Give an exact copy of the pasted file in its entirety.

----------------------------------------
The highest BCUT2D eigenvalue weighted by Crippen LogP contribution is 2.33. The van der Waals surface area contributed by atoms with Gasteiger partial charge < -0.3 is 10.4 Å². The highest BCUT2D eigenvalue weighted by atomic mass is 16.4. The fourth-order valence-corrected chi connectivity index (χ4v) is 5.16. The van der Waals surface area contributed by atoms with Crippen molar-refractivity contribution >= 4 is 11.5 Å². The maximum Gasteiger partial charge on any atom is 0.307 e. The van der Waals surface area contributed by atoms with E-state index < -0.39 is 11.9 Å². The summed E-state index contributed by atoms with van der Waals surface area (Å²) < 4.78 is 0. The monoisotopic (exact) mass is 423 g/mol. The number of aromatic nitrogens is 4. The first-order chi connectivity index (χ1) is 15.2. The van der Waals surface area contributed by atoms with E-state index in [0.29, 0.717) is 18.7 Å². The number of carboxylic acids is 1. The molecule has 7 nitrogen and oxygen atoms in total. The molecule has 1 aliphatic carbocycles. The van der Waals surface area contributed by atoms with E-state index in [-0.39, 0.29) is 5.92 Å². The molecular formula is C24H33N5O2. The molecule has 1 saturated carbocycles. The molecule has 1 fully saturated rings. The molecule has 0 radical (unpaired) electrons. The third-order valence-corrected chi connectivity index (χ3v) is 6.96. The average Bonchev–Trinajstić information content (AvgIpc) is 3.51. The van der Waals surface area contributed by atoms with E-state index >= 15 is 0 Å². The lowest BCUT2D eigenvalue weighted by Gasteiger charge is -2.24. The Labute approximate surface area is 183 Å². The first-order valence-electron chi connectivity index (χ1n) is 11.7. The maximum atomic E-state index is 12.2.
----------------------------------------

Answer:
The highest BCUT2D eigenvalue weighted by Crippen LogP contribution is 2.33. The van der Waals surface area contributed by atoms with Gasteiger partial charge < -0.3 is 10.4 Å². The highest BCUT2D eigenvalue weighted by atomic mass is 16.4. The fourth-order valence-corrected chi connectivity index (χ4v) is 5.16. The van der Waals surface area contributed by atoms with Crippen molar-refractivity contribution >= 4 is 11.5 Å². The maximum Gasteiger partial charge on any atom is 0.307 e. The van der Waals surface area contributed by atoms with E-state index < -0.39 is 11.9 Å². The summed E-state index contributed by atoms with van der Waals surface area (Å²) < 4.78 is 0. The monoisotopic (exact) mass is 423 g/mol. The number of aromatic nitrogens is 4. The first-order chi connectivity index (χ1) is 15.2. The van der Waals surface area contributed by atoms with E-state index in [0.29, 0.717) is 18.7 Å². The number of carboxylic acids is 1. The molecule has 7 nitrogen and oxygen atoms in total. The molecule has 1 aliphatic carbocycles. The van der Waals surface area contributed by atoms with E-state index in [-0.39, 0.29) is 5.92 Å². The molecular formula is C24H33N5O2. The molecule has 1 saturated carbocycles. The molecule has 1 fully saturated rings. The molecule has 0 radical (unpaired) electrons. The third-order valence-corrected chi connectivity index (χ3v) is 6.96. The average Bonchev–Trinajstić information content (AvgIpc) is 3.51. The van der Waals surface area contributed by atoms with E-state index >= 15 is 0 Å². The lowest BCUT2D eigenvalue weighted by Gasteiger charge is -2.24. The Labute approximate surface area is 183 Å². The first-order valence-electron chi connectivity index (χ1n) is 11.7. The maximum atomic E-state index is 12.2.